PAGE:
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Learn from 4 Dotcom Tech Companies that Failed
Posted on February 18th 2014
While the tech industry is booming, not all tech companies make it big. In fact, there are several companies that simply explode --and not in a positive way. Take a look at some of the biggest flops in the tech industry over the last few decades.
Boo.com was Clunky
Boo.com launched in 1999. This company's mission was to bridge the gap between tech and style. The website was intended to show off the latest styles and best clothes. There was even an assistant that walked you through different clothing choices. The company spent $42 million on ads and marketing, hired hundreds of employees, and the technology behind the site was advanced (to say the least). So, why did it collapse in such a colossal way?
First, the technology was great, but it was beyond its time. Most people who headed to boo.com ended up having extremely slow loading pages. To view the merchandise available, you actually had to download a proprietary software program. On top of this, even the checkout system had problems, and those interested in purchasing products weren’t able to finish their purchases. When simply photographing the merchandise costs more than $200 per item, it’s important to have a product to sustain it.
The Learning Company Lagged Behind
The Learning Company was a software development company that specialized in educational games. The company produced games such as “Where in the World is Carmen Sandiego?” and “Myst”, which were huge hits with kids at the time. The Learning Company was purchased by Mattel in 1999 for $3.6 billion. This purchase is known now as one of the most disastrous purchases ever. This is because just a few months after the acquisition, The Learning Company lost more than $200 million. This caused Mattel’s stock to drop from about $46 per share to $12 per share.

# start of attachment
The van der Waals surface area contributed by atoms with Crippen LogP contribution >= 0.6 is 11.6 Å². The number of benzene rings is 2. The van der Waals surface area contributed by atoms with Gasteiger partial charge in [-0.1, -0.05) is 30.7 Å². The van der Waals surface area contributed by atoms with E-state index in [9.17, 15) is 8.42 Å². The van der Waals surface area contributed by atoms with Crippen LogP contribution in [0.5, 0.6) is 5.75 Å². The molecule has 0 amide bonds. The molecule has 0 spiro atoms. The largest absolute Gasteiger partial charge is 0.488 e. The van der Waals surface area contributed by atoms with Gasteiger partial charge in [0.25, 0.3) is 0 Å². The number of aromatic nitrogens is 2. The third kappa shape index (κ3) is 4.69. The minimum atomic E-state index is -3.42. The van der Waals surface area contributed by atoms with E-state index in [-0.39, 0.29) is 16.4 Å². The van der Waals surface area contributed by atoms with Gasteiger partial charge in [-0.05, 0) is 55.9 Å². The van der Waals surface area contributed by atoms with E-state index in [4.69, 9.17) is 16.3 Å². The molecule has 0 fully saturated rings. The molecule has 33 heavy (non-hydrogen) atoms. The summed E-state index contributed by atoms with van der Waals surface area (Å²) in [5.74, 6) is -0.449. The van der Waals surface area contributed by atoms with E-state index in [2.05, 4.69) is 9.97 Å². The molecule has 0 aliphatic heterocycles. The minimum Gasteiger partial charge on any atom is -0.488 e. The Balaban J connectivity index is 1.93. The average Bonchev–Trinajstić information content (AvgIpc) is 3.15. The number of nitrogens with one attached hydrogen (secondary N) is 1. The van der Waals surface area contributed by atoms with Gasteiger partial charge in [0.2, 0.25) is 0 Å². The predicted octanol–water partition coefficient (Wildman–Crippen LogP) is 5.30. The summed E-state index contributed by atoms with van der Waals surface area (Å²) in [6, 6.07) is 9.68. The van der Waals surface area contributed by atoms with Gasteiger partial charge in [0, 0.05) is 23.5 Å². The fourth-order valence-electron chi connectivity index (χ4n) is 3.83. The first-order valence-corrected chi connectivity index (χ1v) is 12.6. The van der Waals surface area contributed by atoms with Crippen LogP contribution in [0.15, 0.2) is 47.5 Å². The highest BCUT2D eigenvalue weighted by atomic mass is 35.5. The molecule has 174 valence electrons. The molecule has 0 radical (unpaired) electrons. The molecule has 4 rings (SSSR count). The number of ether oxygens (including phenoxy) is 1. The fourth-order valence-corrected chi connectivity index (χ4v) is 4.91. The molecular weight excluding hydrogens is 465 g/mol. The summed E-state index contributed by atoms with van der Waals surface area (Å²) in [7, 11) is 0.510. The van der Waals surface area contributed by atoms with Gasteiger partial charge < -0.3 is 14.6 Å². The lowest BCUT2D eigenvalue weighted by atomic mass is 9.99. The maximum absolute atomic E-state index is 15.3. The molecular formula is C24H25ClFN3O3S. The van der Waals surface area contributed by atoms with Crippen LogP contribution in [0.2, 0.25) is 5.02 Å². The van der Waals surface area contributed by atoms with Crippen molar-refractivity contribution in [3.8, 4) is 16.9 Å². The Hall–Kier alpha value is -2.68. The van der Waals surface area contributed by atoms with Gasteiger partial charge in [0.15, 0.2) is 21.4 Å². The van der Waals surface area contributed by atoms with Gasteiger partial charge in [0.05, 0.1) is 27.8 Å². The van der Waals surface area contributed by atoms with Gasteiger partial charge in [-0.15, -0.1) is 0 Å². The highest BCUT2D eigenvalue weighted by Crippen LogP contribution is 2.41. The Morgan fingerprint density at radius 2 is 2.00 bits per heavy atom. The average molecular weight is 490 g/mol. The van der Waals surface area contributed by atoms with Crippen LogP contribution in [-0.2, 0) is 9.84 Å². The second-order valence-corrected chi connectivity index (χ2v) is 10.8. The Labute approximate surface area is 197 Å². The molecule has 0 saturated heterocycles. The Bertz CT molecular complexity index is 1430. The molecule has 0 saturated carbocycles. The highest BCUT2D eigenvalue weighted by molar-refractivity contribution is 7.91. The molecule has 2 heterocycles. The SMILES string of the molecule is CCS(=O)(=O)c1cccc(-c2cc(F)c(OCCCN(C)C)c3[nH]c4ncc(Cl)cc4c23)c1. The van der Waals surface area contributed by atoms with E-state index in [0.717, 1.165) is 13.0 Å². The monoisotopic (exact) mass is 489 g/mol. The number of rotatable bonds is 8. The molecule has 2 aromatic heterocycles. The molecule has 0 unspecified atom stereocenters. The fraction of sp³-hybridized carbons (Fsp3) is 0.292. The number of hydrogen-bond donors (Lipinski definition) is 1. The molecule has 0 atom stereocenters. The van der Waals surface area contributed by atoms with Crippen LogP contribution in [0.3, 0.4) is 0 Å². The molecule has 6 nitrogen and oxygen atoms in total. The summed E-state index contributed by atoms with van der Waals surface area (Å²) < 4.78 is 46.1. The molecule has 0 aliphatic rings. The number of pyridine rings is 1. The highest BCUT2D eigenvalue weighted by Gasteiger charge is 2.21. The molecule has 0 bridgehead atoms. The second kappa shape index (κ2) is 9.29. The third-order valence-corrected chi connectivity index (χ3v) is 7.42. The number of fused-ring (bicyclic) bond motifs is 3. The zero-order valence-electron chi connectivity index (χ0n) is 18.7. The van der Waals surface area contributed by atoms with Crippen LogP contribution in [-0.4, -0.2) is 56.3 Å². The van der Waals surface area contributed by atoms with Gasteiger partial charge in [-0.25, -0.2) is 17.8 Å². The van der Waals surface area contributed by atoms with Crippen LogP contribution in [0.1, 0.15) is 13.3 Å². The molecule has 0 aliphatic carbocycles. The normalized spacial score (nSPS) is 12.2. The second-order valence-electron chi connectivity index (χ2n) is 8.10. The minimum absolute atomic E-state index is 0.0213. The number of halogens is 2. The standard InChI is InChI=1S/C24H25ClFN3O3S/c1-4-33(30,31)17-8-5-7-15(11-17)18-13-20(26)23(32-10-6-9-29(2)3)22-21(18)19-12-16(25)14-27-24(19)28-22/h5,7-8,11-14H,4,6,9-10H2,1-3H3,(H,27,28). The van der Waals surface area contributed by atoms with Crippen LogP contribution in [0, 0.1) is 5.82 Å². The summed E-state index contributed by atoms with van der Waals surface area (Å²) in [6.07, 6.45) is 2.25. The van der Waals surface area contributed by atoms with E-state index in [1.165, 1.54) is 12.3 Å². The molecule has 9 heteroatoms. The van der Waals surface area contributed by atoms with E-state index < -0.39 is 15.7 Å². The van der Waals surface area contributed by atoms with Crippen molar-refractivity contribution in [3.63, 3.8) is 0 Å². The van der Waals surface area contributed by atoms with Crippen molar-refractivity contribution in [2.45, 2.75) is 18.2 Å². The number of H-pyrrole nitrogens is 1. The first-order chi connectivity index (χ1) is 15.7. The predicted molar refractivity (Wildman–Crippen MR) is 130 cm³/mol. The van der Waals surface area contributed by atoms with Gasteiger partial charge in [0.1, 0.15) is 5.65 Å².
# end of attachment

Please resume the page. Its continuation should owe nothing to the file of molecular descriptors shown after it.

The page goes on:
One of the reasons that this was such a disastrous failure is partially because The Learning Company hadn’t stayed up to date on the newest technologies and best practices. New companies that want to keep their business on the cutting edge need to stay abreast of their industry’s trends and leverage technology that can streamline production.
EToys Lost Steam
In 1999, EToys was set to take over the toy industry. It spent extremely large amounts of money on marketing and ads to help compete against the big boys such as Toys R Us and Walmart. It worked to increase its exposure by signing deals with Discovery Toys, Gap, and more. It had a bit of trouble with late arrivals for the Christmas season, but it seemed to be doing well. Unfortunately, in a short time it accumulated nearly $250 million in debt. The company had a hard time finding more money to keep going, and its stock went from a high of $89 per share to a ridiculously low $0.09 per share.
KB Toys did purchase the company, and even put nearly $9 million into it. However, KB Toys later went out of business, as well. Overall, the company had a vision and initial success, but overtime it began to lose its steam. If you are a company with a lot of media momentum it is important to be strategic and proactive with how you use that energy.
Wouldn’t it be great to order your groceries online and have them delivered to you? This was the thought behind Webvan.com. It did well for a while, and customers were happy with the quality of the food and service they received. The first day the company went public; its stocks shot up to $34 each. Webvan.com kept a warehouse of the groceries and ended up spending a lot of money on produce, warehousing, and staff. In addition to this, it expanded much more quickly than they should have.
On top of expansions that the company wasn’t ready for, it also made other mistakes. It substituted low-quality products while keeping the prices the same. This angered customers and eventually the company’s stock dropped to $0.06 per share. The company went under in 2001.
There has been many a company to rise and fall in this new frontier of innovation. Luckily, the failures of some can help steer the path for future companies to not follow suit. While no company is immune to bad decisions, lacking tech, or other problems, there are ways to plan accordingly to avoid the negative explosion of a business.